In 2009, Kevan Davis, a Ballardong Elder from Wyalkatchem, oversaw the cleaning of Derdibin gnamma (Noongar word for rockhole). Kevan provided cultural advice and ensured the work was completed in the right way. The cleanout was conducted by Aboriginal students from C Y O’Connor Institute of TAFE, local farmers, WWF and Wheatbelt NRM. Professor Brian Timms, a gnamma expert, surveyed the aquatic fauna at Derdibin three times in the year following the clean-up. He found that species diversity increased with each visit, and all species were common and indicative of a healthy Wheatbelt gnamma. Derdibin gnamma is located on a public reserve only accessible via private property. Thanks to the surrounding landholder, Kevan has access to the reserve into the future.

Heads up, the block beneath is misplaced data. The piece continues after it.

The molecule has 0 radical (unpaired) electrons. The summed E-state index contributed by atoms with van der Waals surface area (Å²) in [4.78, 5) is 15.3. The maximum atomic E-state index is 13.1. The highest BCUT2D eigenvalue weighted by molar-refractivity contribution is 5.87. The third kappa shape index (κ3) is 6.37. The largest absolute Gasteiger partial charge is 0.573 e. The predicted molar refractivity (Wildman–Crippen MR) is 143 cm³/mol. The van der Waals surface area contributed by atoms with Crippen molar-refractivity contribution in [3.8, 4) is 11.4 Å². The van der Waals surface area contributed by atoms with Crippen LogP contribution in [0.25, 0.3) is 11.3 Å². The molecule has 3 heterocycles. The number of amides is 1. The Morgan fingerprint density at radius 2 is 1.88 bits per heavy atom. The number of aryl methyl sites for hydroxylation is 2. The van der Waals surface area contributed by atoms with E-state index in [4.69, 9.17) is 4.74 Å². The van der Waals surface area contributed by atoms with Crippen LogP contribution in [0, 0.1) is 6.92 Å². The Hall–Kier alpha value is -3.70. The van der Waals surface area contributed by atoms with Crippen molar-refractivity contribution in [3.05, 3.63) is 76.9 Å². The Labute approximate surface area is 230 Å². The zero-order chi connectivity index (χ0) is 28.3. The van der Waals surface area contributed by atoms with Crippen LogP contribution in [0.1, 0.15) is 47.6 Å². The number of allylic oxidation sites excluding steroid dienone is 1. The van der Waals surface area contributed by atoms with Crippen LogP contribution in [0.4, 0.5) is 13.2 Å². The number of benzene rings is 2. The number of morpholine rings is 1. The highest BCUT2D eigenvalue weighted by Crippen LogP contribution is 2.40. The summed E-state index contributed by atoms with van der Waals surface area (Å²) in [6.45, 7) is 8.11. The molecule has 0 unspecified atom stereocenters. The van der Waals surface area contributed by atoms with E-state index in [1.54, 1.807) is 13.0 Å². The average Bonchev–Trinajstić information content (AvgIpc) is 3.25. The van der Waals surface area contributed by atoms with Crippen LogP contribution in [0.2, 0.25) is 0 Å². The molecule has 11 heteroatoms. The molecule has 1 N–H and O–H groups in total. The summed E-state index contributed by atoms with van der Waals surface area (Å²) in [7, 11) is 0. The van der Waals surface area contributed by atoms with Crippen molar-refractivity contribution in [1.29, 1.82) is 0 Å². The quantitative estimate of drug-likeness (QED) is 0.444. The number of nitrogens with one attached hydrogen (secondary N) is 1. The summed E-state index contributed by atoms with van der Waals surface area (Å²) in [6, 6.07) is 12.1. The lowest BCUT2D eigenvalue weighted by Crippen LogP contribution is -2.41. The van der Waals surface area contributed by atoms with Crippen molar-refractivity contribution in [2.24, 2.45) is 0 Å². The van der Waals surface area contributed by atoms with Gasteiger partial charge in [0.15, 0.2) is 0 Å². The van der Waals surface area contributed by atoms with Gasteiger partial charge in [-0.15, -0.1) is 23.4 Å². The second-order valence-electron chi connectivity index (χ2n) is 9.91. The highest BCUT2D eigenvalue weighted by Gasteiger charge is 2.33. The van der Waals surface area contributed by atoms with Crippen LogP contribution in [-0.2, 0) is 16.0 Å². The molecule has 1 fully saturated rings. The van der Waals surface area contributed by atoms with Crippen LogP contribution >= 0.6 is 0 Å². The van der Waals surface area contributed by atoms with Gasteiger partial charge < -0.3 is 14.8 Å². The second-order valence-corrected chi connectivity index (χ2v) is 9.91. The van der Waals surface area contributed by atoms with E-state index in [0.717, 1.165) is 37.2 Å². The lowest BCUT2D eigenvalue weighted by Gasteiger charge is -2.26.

Gnammas are an important feature of the Australian environment, and they are prominent in the Nyitting (Noongar word for dreaming) for Aboriginal people throughout Australia. Traditionally, Aboriginal people managed gnammas throughout the Wheatbelt to ensure the health of the country and wildlife, and that the people had access to clean drinking water.